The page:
Last night I endured another face zapping, and the results this time were far better than the week before. It still hurt, but it was manageable and I didn’t start crying like a baby due to two or three other things going on at the same time. It was a far, far better experience last night–if having electricity shot into your face can ever be considered “better”.
Of course this means I was in a touch of pain by the time I arrived home, and this meant my mind wasn’t on my writing. That doesn’t mean I didn’t write, but a little over five hundred words was all I managed. I did that with a flaming face, so I guess I can cut myself some slack.
As far as the scene: I’ve established that Annie can fly–and as I explained, that means without a broom, so she can kind of zip through the sky like a Bulgarian supergirl–and Kerry is a Mimic, which Jessica will explain to him in a later scene. We’ve already seen that Kerry’s really good at copying certain things from other people, so you get the idea.
The day is almost over, and I indicate a date for these happenings, finally rooting everything in place.
(All excerpts from The Foundation Chronicles, Book Two: B For Bewitching, copyright 2015 by Cassidy Frazee)
Annie and Kerry made their way through the Pentagram Garden, taking their time as they walked up from Founder’s Gate. It was dark and clear, and the lights of the Great Hall and the Pentagram were extinguished to allow the stars in the pitch black to shine down, if only for a little while: the full moon was rising, and would be drowning out the stars in another thirty minutes.
This first Saturday back, 1 September, had been a long day for the couple. Early breakfast, then Gift testing. After that was lunch and a trip down to the Flight School so Annie could check out an Espinoza 3500 to use for the school year and Kerry could get his new locker assignment for Advanced Flying. He decided he’d wait until tomorrow to check out the Class 2 brooms: Vicky told him there wasn’t any hurry, that she’d have three available for running on the Green Line.
They spent the rest of the afternoon flying to various points around the grounds: up to the Witch House and the Observatory, back to Perquat’s Grove for a sit and a chat, then down to the spot where Kerry had hid during the Day of the Dead the year before, the small clearing where she’d asked Kerry if he wanted to be a good sorceress and a Guardian—if he’d be her Dark Witch—and where he’d said yes. After a summer’s wait, after months apart, after she presented him with a long, loving kiss, she asked him the same questions, and after her kissed her as long and loving as she had, his answers remained the same.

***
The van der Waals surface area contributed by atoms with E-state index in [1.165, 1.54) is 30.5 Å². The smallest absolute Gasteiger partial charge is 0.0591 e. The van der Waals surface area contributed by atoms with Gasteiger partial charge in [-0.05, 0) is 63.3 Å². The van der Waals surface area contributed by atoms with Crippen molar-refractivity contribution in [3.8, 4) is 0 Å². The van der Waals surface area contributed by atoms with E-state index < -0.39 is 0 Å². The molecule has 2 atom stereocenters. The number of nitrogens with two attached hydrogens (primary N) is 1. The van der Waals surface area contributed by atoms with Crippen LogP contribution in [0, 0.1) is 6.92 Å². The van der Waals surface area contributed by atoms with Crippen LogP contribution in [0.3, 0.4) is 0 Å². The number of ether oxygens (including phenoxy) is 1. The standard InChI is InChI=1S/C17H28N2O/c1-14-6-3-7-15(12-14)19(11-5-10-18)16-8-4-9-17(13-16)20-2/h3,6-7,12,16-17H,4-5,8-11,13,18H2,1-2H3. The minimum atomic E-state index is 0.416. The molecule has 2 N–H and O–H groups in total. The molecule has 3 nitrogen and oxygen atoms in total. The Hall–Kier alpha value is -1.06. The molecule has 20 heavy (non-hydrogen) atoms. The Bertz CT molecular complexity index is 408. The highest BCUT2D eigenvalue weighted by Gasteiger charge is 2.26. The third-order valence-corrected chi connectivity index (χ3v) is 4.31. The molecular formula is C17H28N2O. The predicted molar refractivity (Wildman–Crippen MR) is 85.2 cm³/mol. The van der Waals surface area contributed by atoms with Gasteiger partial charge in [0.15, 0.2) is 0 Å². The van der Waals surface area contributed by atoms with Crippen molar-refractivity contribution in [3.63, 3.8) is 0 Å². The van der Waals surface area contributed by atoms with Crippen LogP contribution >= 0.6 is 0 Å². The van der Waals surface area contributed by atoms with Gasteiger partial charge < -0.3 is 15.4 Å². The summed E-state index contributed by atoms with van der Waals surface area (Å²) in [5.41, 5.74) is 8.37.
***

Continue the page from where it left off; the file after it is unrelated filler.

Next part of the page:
Annie’s doing a little of her own re-programming here. After the near-disaster that emanated from this local in the woods–his Day of the Dead hidey-hole–she’s working to turn something negative into a positive. Is she washing out the decision that nearly killed him to make it something positive for them both? Magic 8 Ball says, “Could be.”
From their it’s a lot of quiet, movie-montage walking . . .
Then it was dinner and hike out to Sunset Tower to enjoy the coming of night before taking a walk north along the Outer Wall. They didn’t speak much, just held hands and examined the scenery on both sides of the wall. Once they reached the North Wall, they remounted their brooms and flew back to the Pentagram, touching down just outside Founders Gate.
Throughout most of their A Level they spent little time wandering the gardens outside the Great Hall. Annie remembered the last time they’d strolled through here: after the Samhain dance, the first time she’s call him moyata polovinka, and his first experience with real déjà vu. She wasn’t interested in a replay of that even—Annie had more on here mind . . .
She gently tugged on Kerry’s arm. “See what’s ahead?”
There was plenty ahead that Kerry saw, but Annie’s question was more than rhetorical. “The Pentagram Wall; our tower; the walkway . . .” He turned and eyed her hard. “Oh, yeah: our bench.”
She playfully tapped his chest. “Silly. You knew I meant that.”
“You’re not exactly subtle, Sweetie.” He led her towards the covered walkway. “Wanna sit?”
She chuckled. “I thought you’d never ask.”
They walked towards the seat just inside the covered walkway that they considered “theirs”. So much had happened between them on this bench—their goodbyes before leaving school at the end of the year and right before Yule were two of the saddest—
But there were a few others that had brought them great happiness.
We sort of know what happiness came forth on that bench, but what’s going to happen now? I do know that something important will happen here in a few minutes–well, “few” is a relative term when they’re waiting for the writer to get off her butt and write that moment.
I should get to that about the time I’m returning from the store tonight . . .